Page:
I've been hunting around the internet for a while now, and I can't find anything about the specific shadow technique that I'm looking for.

I can only recall one game in particular that used it, and I know that it happens on the PC port of the game too. The game in question is "Sonic Adventure 2: Battle" for GameCube. I remember it happening on "Super Mario Sunshine", but I could be mistaken.

  • The shadows are only cast from the main player character.
  • It is 100% sharp, no matter the resolution the game is rendered at.
  • They are cast perfectly parallel down onto the surface the player stands on.
  • Interestingly, if the shadow intersects with a vertical wall, the shadow is drawn all the way up the wall, even higher than the original intersection.
  • You can also see the shadow on ceilings directly above the player character, and even on floors above ceilings. It's as if there's a big character-silhouette shaped tube being cast onto surfaces.

How does this technique work, and how can I learn more about it?

I'm going to hunt for a picture of this particular technique, but I don't have one right now.

  • 5
    $\begingroup$ " in early 3d (2000 - 2004)" Hah! You youngsters. $\endgroup$
    – Simon F
    Commented Feb 22, 2018 at 9:01
  • $\begingroup$ There were more earlier games from 90's :) Those were incredible in their times. $\endgroup$ Commented Feb 27, 2018 at 11:00
  • 1
    $\begingroup$ en.wikipedia.org/wiki/Shadow_volume <-- that $\endgroup$
    – Alan Wolfe
    Commented Feb 27, 2018 at 14:50

2 Answers 2


Having not worked on these games, I can only speculate... but from your description, it sounds like a crude shadow map with orthogonal projection and no depth information. It probably has (or had) a specific name but the way I suspect they did it is:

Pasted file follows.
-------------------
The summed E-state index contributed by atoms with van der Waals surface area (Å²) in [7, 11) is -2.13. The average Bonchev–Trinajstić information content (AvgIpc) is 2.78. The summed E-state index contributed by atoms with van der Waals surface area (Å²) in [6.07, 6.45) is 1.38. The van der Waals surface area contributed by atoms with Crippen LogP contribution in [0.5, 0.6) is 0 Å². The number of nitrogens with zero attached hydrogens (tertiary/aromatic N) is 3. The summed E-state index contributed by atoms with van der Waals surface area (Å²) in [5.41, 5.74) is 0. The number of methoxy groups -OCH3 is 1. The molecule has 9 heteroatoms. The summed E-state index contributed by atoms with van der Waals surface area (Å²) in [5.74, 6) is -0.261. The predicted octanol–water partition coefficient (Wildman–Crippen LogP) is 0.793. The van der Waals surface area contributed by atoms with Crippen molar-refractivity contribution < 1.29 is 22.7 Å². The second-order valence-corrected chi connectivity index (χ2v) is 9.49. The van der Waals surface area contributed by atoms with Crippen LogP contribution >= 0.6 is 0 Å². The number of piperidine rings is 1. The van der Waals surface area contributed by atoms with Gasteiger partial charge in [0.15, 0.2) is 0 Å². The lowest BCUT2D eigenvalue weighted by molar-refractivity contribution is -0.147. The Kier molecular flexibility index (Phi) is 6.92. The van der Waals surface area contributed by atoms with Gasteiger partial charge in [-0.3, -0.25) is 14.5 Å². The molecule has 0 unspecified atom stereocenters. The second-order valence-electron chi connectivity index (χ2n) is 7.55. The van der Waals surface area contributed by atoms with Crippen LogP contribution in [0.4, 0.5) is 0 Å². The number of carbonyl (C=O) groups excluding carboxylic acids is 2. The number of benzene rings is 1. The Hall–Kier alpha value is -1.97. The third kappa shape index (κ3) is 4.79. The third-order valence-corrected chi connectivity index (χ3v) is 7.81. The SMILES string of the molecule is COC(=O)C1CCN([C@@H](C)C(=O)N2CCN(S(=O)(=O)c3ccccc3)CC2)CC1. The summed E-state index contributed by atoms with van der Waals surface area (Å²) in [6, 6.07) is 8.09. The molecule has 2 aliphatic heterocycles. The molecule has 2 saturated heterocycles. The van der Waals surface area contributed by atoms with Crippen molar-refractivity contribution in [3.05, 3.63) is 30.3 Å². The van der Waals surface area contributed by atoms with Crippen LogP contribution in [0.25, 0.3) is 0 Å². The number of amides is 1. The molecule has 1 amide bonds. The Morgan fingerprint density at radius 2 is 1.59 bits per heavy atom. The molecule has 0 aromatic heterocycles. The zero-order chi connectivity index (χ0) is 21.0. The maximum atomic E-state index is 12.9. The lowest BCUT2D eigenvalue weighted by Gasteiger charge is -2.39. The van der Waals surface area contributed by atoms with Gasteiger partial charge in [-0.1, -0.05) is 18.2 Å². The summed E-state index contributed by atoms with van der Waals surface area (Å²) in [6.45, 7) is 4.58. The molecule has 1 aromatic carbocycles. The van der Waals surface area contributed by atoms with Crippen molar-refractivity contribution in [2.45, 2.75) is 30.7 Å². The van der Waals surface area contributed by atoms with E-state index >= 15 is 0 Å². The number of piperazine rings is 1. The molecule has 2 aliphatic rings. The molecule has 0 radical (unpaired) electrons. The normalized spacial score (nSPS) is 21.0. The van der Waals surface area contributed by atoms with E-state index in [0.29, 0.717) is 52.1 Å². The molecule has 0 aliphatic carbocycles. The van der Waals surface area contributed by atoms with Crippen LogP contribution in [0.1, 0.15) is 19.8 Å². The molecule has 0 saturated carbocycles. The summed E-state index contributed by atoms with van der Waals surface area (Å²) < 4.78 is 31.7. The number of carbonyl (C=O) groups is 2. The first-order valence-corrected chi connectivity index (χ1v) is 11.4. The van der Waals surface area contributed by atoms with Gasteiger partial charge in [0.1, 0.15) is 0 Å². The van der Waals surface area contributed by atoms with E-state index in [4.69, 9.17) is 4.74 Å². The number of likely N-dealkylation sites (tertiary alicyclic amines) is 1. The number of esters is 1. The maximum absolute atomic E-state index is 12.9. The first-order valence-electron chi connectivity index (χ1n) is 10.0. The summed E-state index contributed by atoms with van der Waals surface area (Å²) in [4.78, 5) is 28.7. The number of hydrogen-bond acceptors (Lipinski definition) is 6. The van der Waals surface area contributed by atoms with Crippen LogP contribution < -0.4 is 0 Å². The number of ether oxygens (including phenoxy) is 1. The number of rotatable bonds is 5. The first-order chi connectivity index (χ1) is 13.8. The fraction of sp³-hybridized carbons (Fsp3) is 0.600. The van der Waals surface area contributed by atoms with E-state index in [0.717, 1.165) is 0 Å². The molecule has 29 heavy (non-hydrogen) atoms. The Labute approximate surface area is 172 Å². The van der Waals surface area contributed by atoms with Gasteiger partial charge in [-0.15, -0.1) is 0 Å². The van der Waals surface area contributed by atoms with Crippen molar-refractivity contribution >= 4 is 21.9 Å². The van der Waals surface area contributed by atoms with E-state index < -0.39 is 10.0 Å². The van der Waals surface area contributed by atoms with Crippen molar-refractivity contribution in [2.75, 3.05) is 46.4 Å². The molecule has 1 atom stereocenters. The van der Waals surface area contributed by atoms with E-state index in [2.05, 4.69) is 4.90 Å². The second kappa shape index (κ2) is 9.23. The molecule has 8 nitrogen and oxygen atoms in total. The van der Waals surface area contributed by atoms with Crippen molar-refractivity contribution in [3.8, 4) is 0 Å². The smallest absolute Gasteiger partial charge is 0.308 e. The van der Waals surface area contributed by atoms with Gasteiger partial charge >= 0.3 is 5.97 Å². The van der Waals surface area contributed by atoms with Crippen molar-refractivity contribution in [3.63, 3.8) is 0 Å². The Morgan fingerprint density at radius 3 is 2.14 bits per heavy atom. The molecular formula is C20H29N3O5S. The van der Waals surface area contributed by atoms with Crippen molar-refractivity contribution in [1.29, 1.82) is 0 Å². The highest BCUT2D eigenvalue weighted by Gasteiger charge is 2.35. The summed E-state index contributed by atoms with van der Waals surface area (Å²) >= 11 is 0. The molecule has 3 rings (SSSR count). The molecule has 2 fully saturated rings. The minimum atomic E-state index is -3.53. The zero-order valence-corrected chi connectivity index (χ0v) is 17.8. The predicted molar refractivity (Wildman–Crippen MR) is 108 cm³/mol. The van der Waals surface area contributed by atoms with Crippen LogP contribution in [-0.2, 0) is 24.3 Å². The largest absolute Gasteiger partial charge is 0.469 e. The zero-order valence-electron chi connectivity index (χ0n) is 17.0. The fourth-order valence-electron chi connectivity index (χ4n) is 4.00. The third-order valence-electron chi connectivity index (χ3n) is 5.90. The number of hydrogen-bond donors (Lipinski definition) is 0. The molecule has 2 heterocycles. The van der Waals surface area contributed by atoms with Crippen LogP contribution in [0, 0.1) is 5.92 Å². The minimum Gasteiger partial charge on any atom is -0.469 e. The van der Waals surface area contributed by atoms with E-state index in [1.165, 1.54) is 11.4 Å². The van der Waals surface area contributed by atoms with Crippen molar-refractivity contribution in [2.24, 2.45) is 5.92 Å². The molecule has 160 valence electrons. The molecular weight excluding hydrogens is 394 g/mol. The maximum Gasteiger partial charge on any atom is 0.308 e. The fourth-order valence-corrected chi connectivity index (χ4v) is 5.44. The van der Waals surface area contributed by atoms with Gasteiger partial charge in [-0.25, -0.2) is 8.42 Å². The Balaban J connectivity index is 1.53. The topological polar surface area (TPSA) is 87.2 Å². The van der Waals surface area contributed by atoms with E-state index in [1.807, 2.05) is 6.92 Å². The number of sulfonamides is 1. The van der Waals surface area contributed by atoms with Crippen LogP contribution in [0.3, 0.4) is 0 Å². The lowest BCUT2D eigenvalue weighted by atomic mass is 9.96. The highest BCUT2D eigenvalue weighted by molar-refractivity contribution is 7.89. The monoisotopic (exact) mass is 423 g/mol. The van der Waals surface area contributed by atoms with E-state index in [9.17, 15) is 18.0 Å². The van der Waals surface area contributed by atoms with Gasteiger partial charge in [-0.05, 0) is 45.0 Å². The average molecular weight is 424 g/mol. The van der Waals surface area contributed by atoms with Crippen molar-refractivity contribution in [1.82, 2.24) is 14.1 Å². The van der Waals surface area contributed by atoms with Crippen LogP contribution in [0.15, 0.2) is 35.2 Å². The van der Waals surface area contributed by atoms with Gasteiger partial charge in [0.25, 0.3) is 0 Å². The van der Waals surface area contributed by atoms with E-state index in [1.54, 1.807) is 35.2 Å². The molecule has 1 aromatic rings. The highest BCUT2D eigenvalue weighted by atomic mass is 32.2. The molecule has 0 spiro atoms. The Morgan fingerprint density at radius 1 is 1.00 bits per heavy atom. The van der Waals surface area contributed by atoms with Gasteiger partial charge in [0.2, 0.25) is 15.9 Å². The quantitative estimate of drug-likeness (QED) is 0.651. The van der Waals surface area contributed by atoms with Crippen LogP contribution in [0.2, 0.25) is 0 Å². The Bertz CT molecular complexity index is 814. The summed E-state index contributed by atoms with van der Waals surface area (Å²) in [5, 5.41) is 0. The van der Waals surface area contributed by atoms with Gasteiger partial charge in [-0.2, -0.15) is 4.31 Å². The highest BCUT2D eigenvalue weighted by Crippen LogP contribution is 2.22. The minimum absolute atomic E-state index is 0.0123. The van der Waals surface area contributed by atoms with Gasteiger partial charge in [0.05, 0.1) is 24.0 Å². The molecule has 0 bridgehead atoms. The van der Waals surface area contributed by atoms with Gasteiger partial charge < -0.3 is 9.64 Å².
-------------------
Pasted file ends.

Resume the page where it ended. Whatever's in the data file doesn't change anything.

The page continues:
• Render the character from above to a binary texture (eg. white there there's nothing, black where the character is), using an orthographic camera.
  • When rendering the scene, perform a lookup in that texture and multiply by that color. You would of course exclude your characters from that.

The calculations involved for the texture lookup would be trivial as everything is 2D, in a plane of the world coordinates. It also does not need programmable shaders which IIRC were not around yet at that time. What you would need as texture coordinates is simply the (x,z) location of the vertex (assuming y is toward the sky here), along with an offset equal to the (x,z) location of your character. In OpenGL, I believe that could be achieved by glTexGen along with a texture transformation matrix.

The reason for the artifacts is that this really does make a "character-silhouette shaped tube", as you put it. Looking from above, the shadow is painted on every surface regardless of it being in front of or behind the character (above or below, from the camera's view). It's like you're dropping black ink from the sky inside the outline of the character and it goes through everything.

  • $\begingroup$ I feel like this is pretty close, but I'd love a slightly more in-depth answer - specifically how this texture lookup works and why specifically this method results in artifacts of the shadow on walls and ceilings. $\endgroup$ Commented Feb 23, 2018 at 11:02
  • $\begingroup$ @SteffanDonal fair point. I will add some details of what I had in mind. $\endgroup$
    – Olivier
    Commented Feb 23, 2018 at 14:19

Don't know the game but hard shadows are usually shadow volumes, often implemented with help of a stencil buffer. You can find a short description of the algorithm on Wikipedia.

  • $\begingroup$ Yes this is the technique the person is looking for. It is perfectly crisp because the shadows are actual rendered geometry. It would be nice if you could provide a simple description of the technique! Wikipedia has some decent info too: en.wikipedia.org/wiki/Shadow_volume $\endgroup$
    – Alan Wolfe
    Commented Feb 27, 2018 at 14:49
  • $\begingroup$ @AlanWolfe Shadow volumes would explain the crispness, however does not fit the OP's statement that the shadows extend above the character (closer to the light than the shadow caster). The classic shadow volume algorithm doesn't have that artifact. $\endgroup$ Commented Feb 27, 2018 at 21:41
  • $\begingroup$ Exactly @NathanReed - Shadow volumes were one of my first research points but it just didn't seem right. $\endgroup$ Commented Feb 28, 2018 at 12:49

Your Answer

By clicking “Post Your Answer”, you agree to our terms of service and acknowledge you have read our privacy policy.

Not the answer you're looking for? Browse other questions tagged or ask your own question.